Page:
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Violin/excessive ringing of strings


I have a German made violin from the 1870's. It has always had a nice tone. About 2 months ago, I changed the strings, installing Enfeld red strings. After that, I encountered strings that ring to much. For example, when I play "G" on the "D" string, the open "G" rings excessively. When I say excessively, it will continue to ring for a second or so after I move to the next note. Also, it will ring (though not as much) even when my intonation is off just a bit. This happens on other "ringy" notes, but not to the extent that the open "G" does.
  Since I changed the strings one at a time and the bridge is straight and sits on the violin correctly, can I assume it is the strings? If not, can you tell me what else may be causing this?

Thank you,
Joe Hasselberger

Hi Joe,

Thanks for your question.  Yes, it sounds to me like you and/or your fiddle just don't like the Infeld Reds.  You didn't mention what you had on before, so it's difficult to make a good comparison, here.  But, from what you're saying, it sounds like the old strings had been on for some time?  Old strings, even of good quality, will get dull sounding after a while.  Replacing strings every six to twelve months is average for students.  Professional change strings more frequently.  Comparing a new set of Infeld Reds to an old, dead sounding set of the same brand, would cause your violin to be much brighter, louder, clearer, and perhaps more "ringing" in tone.  If you were using cheaper strings before, then the difference would be even more pronounced.  And, new strings require greater precision in intonation; you'll hear where you are out of tune much more clearly with new strings.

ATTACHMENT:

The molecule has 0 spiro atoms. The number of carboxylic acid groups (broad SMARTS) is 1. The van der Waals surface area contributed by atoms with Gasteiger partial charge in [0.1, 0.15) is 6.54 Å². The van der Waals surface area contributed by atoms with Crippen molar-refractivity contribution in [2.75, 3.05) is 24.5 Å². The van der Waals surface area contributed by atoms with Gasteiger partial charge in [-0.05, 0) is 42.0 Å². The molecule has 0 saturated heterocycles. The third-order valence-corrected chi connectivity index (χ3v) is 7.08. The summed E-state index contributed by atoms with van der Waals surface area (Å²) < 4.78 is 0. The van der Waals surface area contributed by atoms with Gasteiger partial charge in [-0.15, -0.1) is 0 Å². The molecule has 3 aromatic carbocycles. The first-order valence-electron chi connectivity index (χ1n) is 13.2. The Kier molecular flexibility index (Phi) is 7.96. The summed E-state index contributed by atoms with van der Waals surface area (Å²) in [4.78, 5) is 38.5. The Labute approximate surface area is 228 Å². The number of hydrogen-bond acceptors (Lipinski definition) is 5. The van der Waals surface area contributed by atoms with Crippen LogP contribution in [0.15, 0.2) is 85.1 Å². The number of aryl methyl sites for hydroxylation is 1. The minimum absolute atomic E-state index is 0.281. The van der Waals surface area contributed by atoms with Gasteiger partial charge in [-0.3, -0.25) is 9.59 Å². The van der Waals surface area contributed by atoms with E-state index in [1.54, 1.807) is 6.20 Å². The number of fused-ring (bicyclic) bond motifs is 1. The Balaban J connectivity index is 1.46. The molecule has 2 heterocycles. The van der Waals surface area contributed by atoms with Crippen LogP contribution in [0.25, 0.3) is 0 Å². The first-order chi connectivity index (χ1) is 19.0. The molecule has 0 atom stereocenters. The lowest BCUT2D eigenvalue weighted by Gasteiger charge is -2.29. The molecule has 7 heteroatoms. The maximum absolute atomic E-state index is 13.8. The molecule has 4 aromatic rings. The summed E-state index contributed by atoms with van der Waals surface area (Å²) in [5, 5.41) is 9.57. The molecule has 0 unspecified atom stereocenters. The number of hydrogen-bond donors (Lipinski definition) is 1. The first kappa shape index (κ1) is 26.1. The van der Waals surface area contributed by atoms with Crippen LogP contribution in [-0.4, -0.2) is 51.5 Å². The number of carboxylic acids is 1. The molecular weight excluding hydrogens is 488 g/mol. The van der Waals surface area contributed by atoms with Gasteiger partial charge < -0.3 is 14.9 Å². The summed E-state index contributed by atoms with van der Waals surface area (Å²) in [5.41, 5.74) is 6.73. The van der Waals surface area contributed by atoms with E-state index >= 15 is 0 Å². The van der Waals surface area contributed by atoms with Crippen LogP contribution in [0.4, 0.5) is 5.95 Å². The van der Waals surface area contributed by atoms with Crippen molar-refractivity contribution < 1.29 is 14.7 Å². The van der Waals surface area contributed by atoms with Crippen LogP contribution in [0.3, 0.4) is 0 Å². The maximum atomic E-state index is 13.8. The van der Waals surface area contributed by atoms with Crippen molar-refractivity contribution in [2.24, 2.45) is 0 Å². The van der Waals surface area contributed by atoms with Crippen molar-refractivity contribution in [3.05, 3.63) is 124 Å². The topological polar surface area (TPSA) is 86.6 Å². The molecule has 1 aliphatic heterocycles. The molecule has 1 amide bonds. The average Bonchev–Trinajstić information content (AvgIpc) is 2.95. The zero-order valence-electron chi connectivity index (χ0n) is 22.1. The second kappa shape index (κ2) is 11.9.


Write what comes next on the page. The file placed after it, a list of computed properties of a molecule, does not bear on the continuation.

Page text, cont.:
It could also be that you or your fiddle just don't care for this particular brand.  If you're primarily a fiddler, I'd recommend Prim strings.  If you're a classical player, then Infeld Reds aren't a bad option.  But, there are lots of other choices.  From what you're describing, I might recommend trying Dominant strings, as a more balanced, not too "ringy" option.  Or, even better - Obligato strings.

Of course, the placement of post and the fit, cut, placement of the bridge, choice of bow, choice of rosin, etc., can also have an impact on what you're describing.  And, if you haven't had your instrument checked out lately, it might be worth taking it to a reputable shop for an adjustment.  But, if none of those things have changed, then it sounds like it's the strings.  Different instruments sound best with different string sets.  And, everyone has their own preferences.  

Best of luck!
Jim Fisher


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James S. Fisher


Please Note: For an accurate appraisal of your instrument's value or history, I must advise you to take it to a local luthier or string shop for an evaluation. It's really not possible to do this with any accuracy via email.

However, I am happy to answer other questions about violins, bows, violin playing, and violin/bow repair. I can also talk with you about what bows, rosin, strings, cases, shoulder rests, etc. might work best for you and your particular instrument. (There are some great new products on the market.) I've taught violin and fiddle playing for the past 18 years and will answer questions about playing and technique.


I've been studying the violin for over thirty years. I started teaching in 1996. In addition to my training at Lebanon Valley College and at the Violin Institute, I handle violins, bows, and customer questions of all sorts on a daily basis in my shop - J.S. Fisher Violins,


I hold a Bachelor of Music degree from Lebanon Valley College, as well as certificates in violin repair, violin maintenance, and bow rehairing from the Violin Institute at the University of New Hampshire.

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